How to Choose the Best Education Loans
May 03, 2010
With the new Obama tuition plan do you now have to go through FAFSA to get a loan? Is it better to take a loan out in my child’s name or take a parent PLUS loan? — Michelle A.
As of July 1, 2010, all federal education loans are now made through the Direct Loan program. This includes federal student loans, such as the subsidized and unsubsidized Stafford loans, and parent education loans, such as the PLUS loan. To obtain a federal education loan, contact the financial aid office at your child’s college.
The unsubsidized Stafford loan and the PLUS loan do not depend on financial need. The subsidized Stafford loan depends on financial need. Filing the FAFSA is a prerequisite for obtaining a Stafford loan. The FAFSA is not required if you are only interested in a Parent PLUS loan, since a loan application and promissory note will be sufficient. (The FAFSA is, however, required for a Grad PLUS loan.) But it is better to submit the FAFSA anyway, since your child may qualify for the subsidized Stafford loan and maybe even some federal and state grants.
The Stafford loan has a lower interest rate and lower fees than the PLUS loan, so your child should borrow the Stafford loan first. The PLUS loan is available after the Stafford loan limits have been exhausted. Income-based repayment is available as a safety net for the Stafford loan, but not for the Parent PLUS loan (or private student loans).
Is it true you can get loans for college and do not have to pay them back as long as you get your Master’s degree? — Paul D.
This is a myth. It is not true.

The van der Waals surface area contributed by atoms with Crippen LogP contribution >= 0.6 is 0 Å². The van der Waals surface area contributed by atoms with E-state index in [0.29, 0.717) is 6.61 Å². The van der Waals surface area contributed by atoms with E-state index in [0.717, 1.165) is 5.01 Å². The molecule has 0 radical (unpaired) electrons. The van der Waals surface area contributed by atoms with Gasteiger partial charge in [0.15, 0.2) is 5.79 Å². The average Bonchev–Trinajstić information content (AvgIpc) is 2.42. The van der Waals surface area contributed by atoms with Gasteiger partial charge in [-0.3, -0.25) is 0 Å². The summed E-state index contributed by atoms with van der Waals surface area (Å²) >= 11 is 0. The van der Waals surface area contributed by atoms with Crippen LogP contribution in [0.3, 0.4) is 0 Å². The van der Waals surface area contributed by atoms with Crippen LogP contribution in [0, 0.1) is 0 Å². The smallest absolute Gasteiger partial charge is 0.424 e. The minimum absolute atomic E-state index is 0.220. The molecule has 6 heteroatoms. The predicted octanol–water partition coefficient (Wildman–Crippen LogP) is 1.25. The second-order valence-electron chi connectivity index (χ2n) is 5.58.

While education grants do not have to be repaid, student loans have to be repaid with interest.
You do not have to repay your student loans until six months after you graduate or drop below half-time enrollment. If you enroll in graduate or professional school immediately after receiving your Bachelor’s degree, you can continue to defer repayment of your loans while you are still in school. But once you graduate with your Master’s or other advanced degree you will have to begin repaying your loans.
Some employer tuition assistance programs will pay for all or part of an employee’s education, but only if the employee maintains a minimum GPA. In a few cases the employer will reimburse the tuition expenses only if the employee graduates with the degree.
There are also a variety of loan forgiveness programs for working in a particular career, such as public service. For example, the TEACH Grant requires the recipient to work as a teacher in a national need area for four of the eight years after graduation. If the recipient fails to fulfill the service requirement, the grant is retroactively turned into an unsubsidized Stafford loan.